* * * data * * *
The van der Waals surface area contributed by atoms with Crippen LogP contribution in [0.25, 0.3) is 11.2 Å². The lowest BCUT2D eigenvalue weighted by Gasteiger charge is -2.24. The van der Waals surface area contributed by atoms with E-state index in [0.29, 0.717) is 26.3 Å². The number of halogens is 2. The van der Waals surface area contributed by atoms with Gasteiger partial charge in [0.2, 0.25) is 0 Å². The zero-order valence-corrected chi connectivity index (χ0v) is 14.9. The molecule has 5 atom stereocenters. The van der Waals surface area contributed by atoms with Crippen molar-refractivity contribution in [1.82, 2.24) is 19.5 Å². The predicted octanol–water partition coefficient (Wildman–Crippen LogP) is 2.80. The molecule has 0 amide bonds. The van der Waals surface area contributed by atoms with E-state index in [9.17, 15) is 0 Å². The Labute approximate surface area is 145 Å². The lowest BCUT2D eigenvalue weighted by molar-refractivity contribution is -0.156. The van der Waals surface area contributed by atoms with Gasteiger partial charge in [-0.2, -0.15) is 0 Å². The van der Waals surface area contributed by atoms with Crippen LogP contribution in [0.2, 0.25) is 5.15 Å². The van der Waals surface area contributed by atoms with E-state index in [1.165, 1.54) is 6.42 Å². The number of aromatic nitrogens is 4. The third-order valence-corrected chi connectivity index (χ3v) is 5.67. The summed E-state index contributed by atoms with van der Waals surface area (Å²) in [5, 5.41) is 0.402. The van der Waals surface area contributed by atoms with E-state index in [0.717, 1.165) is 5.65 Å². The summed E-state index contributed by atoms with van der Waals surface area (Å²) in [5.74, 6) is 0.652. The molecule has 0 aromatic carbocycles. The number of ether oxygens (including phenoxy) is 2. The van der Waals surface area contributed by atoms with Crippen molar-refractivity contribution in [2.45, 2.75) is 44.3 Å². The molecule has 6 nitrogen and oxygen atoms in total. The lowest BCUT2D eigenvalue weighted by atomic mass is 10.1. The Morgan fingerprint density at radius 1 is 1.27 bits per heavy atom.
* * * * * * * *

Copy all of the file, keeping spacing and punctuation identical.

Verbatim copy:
The van der Waals surface area contributed by atoms with Crippen LogP contribution in [0.25, 0.3) is 11.2 Å². The lowest BCUT2D eigenvalue weighted by Gasteiger charge is -2.24. The van der Waals surface area contributed by atoms with E-state index in [0.29, 0.717) is 26.3 Å². The number of halogens is 2. The van der Waals surface area contributed by atoms with Gasteiger partial charge in [0.2, 0.25) is 0 Å². The zero-order valence-corrected chi connectivity index (χ0v) is 14.9. The molecule has 5 atom stereocenters. The van der Waals surface area contributed by atoms with Crippen molar-refractivity contribution in [1.82, 2.24) is 19.5 Å². The predicted octanol–water partition coefficient (Wildman–Crippen LogP) is 2.80. The molecule has 0 amide bonds. The van der Waals surface area contributed by atoms with E-state index in [9.17, 15) is 0 Å². The Labute approximate surface area is 145 Å². The lowest BCUT2D eigenvalue weighted by molar-refractivity contribution is -0.156. The van der Waals surface area contributed by atoms with Gasteiger partial charge in [-0.2, -0.15) is 0 Å². The van der Waals surface area contributed by atoms with Crippen LogP contribution in [0.2, 0.25) is 5.15 Å². The van der Waals surface area contributed by atoms with E-state index in [1.165, 1.54) is 6.42 Å². The number of aromatic nitrogens is 4. The third-order valence-corrected chi connectivity index (χ3v) is 5.67. The summed E-state index contributed by atoms with van der Waals surface area (Å²) in [5, 5.41) is 0.402. The van der Waals surface area contributed by atoms with E-state index in [0.717, 1.165) is 5.65 Å². The summed E-state index contributed by atoms with van der Waals surface area (Å²) in [5.74, 6) is 0.652. The molecule has 0 aromatic carbocycles. The number of ether oxygens (including phenoxy) is 2. The van der Waals surface area contributed by atoms with Crippen molar-refractivity contribution in [2.45, 2.75) is 44.3 Å². The molecule has 6 nitrogen and oxygen atoms in total. The lowest BCUT2D eigenvalue weighted by atomic mass is 10.1. The Morgan fingerprint density at radius 1 is 1.27 bits per heavy atom.